Sent by Alfred Hart Everett, Sarawak to Alfred Russel Wallace, [The Dell, Grays, Essex] on 17 April 1873.
No summary available at this time.
Wallace, Alfred Russel. (1873). Cave-deposits of Borneo. Nature, 7(181): 457-476. [p. 461-462]
Transcriber: Smith, Charles Hyde
Transcription date: November 13, 2012
Scrutiny: 15/01/2013 - Catchpole, Caroline;
Signed off: no
The following letter from Mr. Everett to myself was accompanied by a plan and section of one of the caves visited by him and partially excavated. The deposits were as follows:
[] [p. 462] 1. A thin layer of stalagmite
2. Black impure guano . . . 0 ft. 3 in. to 1 ft. 0 in.
3. White clay with Potamides decollatus . . . 1 ft. 0 in. to 2 ft. 6 in.
4. Guano . . . variable
5. Débris of clay and guano, with fragments of limestone and stalagmite in abundance . . . ?2 ft. 0 in. to 3 ft. 0 in.
6. Pure yellow felspathic clay . . . 4 ft. 0 in. to 5 ft. 0 in.
7. Limestone floor.
This particular cave could not be readily worked owing to the influx of water, but other caves exist at higher levels which would be more promising. The expense for six months' work, according to Mr. Everett's estimate, would not be more than the mere passage-money of anyone going out from England. I may add that Mr. Everett quite understands the proper mode of working, having had personal communication with Mr. Pengelly on the subject at Kent's Cavern. He is now thoroughly familiar with the country and the workmen to be employed, and it seems a great pity that advantage should not be taken of his residence in so interesting a locality, the proper exploration of which may throw light on a variety of biological problems.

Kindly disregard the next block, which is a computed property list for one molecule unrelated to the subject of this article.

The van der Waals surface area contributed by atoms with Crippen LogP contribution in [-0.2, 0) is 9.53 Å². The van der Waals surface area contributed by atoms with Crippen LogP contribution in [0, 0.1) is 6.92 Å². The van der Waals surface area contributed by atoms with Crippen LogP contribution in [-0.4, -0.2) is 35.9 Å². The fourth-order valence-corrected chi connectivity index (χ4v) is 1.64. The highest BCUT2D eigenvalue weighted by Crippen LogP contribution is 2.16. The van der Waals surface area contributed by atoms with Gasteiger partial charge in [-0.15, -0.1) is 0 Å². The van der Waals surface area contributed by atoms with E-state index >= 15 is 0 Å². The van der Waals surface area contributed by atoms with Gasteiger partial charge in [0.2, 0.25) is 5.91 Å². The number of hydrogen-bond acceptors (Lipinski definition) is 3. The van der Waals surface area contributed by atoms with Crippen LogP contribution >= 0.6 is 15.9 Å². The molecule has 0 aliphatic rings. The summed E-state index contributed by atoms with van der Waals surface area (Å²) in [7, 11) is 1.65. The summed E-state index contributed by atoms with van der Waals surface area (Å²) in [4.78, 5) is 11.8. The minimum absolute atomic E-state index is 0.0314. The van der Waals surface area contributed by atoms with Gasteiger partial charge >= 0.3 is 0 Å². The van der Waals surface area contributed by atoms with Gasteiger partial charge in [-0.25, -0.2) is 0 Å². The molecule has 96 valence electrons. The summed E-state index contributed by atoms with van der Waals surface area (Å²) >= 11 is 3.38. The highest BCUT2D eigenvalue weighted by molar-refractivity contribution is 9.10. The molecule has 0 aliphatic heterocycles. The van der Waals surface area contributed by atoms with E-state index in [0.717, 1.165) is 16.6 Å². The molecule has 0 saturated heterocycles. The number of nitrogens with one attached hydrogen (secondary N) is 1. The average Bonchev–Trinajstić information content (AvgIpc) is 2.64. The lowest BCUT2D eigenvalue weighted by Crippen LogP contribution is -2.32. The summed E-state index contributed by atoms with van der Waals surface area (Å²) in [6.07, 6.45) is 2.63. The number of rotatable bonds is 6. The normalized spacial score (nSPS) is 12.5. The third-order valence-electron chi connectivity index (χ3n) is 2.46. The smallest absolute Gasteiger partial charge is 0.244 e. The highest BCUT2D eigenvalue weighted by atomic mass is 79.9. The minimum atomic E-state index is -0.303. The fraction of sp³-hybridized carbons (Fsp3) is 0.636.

Alfred R. Wallace
"You will recollect that some three years ago I came to Sarawak with the object of making general collections of natural history and, more particularly, of investigating the cave-deposits of Borneo.
"From time to time I made excavations in various caves situated in Upper Sarawak, being assisted pecuniarily by the Rajah to a certain extent. These excavations varied in depth from 4 ft. to 14 ft., and were made in different situations in the caves. No remains of interest, however, were discovered beyond some teeth of a Hystrix, and bones of man, bats, geckoes, &c., in the most superficial deposits, and the only result worth recording was the find of a stone axe-head in a bed of river-gravel. This celt was forwarded to Sir C. Lyell, and such remains as were obtained from the caves were sent to Messrs. Busk and Pengelly at intervals; but the latter, together with a recent tooth of Rhinoceros and two collections of miscellaneous specimens, appear to have been wrongly transhipped in Singapore, and I have never been able to trace their whereabouts.